COMMENT & ANALYSIS: It’s come to IrishCycle.com attention that rather being brave and acting on road safety, health streets and climate action, some Galway City councillors are responding to residents by coming up with any old excuse not to implement the 6-month trial of the Salthill cycle path.
IrishCycle.com has already covered the emergency services issues separately in a news and comment article:
- Objecting to one “particular cycleway only” is not going against Government policy, says Gardai
- Isn’t it funny how people concerned with cycle paths blocking emergency access don’t see any problem with car-related congestion?
In response to the most recently published of those articles, even more examples of emergency services using cycle paths in London were given. Once the cycle route is designed right with the width maximised, there should be no issue with emergency services using the cycle path in Salthill:
The is the section of a presentation to councillors covering Bus Eireann local bus services in the area:
Do it right, and it helps blue-light response times tremendously.— Heavy Metal Handcyclist (@CrippledCyclist) February 13, 2022
If it’s blocking emergency services, or you’re concerned that it might – what you’re really arguing is that it should be BIGGER. pic.twitter.com/4Ww0Ihii8G
Clearly — like with most others — option 2 is the performed option. There are some issues but nothing that cannot be solved.
There is some suggestion of a need for more double yellow lines on Threadneedle Road — with a quick-build project, this is exactly that kind of thing which can be partly or fully done in advanced of the major work or it can wait until the cycle path and bus diversions are in place and then the extent of the issue can be looked at. This is the incremental and fit-it as needed approach taken by Dún Laoghaire-Rathdown County Council with its Coastal Mobility Route.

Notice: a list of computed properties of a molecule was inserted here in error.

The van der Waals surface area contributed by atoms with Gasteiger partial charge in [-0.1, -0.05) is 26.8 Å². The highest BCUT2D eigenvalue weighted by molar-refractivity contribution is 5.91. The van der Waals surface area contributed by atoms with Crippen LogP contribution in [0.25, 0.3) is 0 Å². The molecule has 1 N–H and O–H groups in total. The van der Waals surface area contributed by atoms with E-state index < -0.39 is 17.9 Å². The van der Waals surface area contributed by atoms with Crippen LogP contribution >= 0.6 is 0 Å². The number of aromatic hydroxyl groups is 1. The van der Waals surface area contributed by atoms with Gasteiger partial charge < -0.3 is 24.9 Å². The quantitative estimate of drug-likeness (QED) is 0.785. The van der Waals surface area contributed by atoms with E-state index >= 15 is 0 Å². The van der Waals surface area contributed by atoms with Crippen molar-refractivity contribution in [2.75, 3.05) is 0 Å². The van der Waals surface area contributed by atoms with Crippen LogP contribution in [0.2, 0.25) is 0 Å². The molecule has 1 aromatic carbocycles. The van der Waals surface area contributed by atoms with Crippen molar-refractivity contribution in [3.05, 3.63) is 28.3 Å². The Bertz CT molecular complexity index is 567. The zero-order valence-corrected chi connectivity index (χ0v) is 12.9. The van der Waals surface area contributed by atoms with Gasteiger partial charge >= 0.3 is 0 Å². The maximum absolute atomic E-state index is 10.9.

The main issue is listed on Bus Eireann submission is shown on slide 8 above — the right hand turn at the top of Threadneedle Road. Bus Eireann said:
“The ideal remedy to this issue would be to realignment of the kerb…. but I’m aware that hard engineering would incur increase planning and cost. Given that the proposed cycle lane is a temporary measure, the box junction might be a more fitting of option.
First, taking a very small strip of wide section of footpath is hard engineering, but it is minor in nature. It does not need major planning or huge costs. But, secondly, Bus Eireann gives a reasonable second solution.
Their solution is very similar the idea of setting back the stop link shown below in the Manual for Urban Roads and Street, as shown in the image below.
So, there’s solutions for buses and none of them is major. Yet, this is how one councillor is presenting it to people — the councillors (1) does not understand or (2) is just latching onto any issue:
This is a core point by Eoin Daly below — transport and how our streets are shaped is one of the areas that councils have power to change people’s live. Yet, some of them would prefer to pretend to be TDs rather than working on what they can change for the positive:
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This position taken by Cllr Niall McNelis is the same taken by councillors in Dublin and DLRCC etc to avoid upsetting the status quo. It’s up to Cllr McNelis and fellow councillors to decide if they want to act on road safety, healthy streets and climate change:
We’ll know in a few hours if Galway councillors are brave or if they are the guardians of the status quo.